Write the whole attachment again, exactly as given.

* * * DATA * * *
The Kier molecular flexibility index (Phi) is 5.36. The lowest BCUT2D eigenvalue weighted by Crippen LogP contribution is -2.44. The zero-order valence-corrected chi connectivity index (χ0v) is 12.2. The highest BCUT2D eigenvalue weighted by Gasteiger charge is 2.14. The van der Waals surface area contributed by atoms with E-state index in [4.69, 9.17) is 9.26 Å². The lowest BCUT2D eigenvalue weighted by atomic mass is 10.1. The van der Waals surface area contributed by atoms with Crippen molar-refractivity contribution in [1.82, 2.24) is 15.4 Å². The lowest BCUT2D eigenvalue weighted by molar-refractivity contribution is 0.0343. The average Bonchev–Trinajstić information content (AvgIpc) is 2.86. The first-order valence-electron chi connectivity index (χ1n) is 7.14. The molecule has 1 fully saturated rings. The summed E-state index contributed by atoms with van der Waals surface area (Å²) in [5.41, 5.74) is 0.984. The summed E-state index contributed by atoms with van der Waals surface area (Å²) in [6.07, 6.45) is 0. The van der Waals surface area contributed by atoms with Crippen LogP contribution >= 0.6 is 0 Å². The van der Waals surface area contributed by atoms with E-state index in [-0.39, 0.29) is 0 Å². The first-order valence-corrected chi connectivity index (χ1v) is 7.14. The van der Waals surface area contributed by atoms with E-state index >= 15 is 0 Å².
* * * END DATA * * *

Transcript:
The Kier molecular flexibility index (Phi) is 5.36. The lowest BCUT2D eigenvalue weighted by Crippen LogP contribution is -2.44. The zero-order valence-corrected chi connectivity index (χ0v) is 12.2. The highest BCUT2D eigenvalue weighted by Gasteiger charge is 2.14. The van der Waals surface area contributed by atoms with E-state index in [4.69, 9.17) is 9.26 Å². The lowest BCUT2D eigenvalue weighted by atomic mass is 10.1. The van der Waals surface area contributed by atoms with Crippen molar-refractivity contribution in [1.82, 2.24) is 15.4 Å². The lowest BCUT2D eigenvalue weighted by molar-refractivity contribution is 0.0343. The average Bonchev–Trinajstić information content (AvgIpc) is 2.86. The first-order valence-electron chi connectivity index (χ1n) is 7.14. The molecule has 1 fully saturated rings. The summed E-state index contributed by atoms with van der Waals surface area (Å²) in [5.41, 5.74) is 0.984. The summed E-state index contributed by atoms with van der Waals surface area (Å²) in [6.07, 6.45) is 0. The van der Waals surface area contributed by atoms with Crippen LogP contribution >= 0.6 is 0 Å². The van der Waals surface area contributed by atoms with E-state index in [-0.39, 0.29) is 0 Å². The first-order valence-corrected chi connectivity index (χ1v) is 7.14. The van der Waals surface area contributed by atoms with E-state index >= 15 is 0 Å².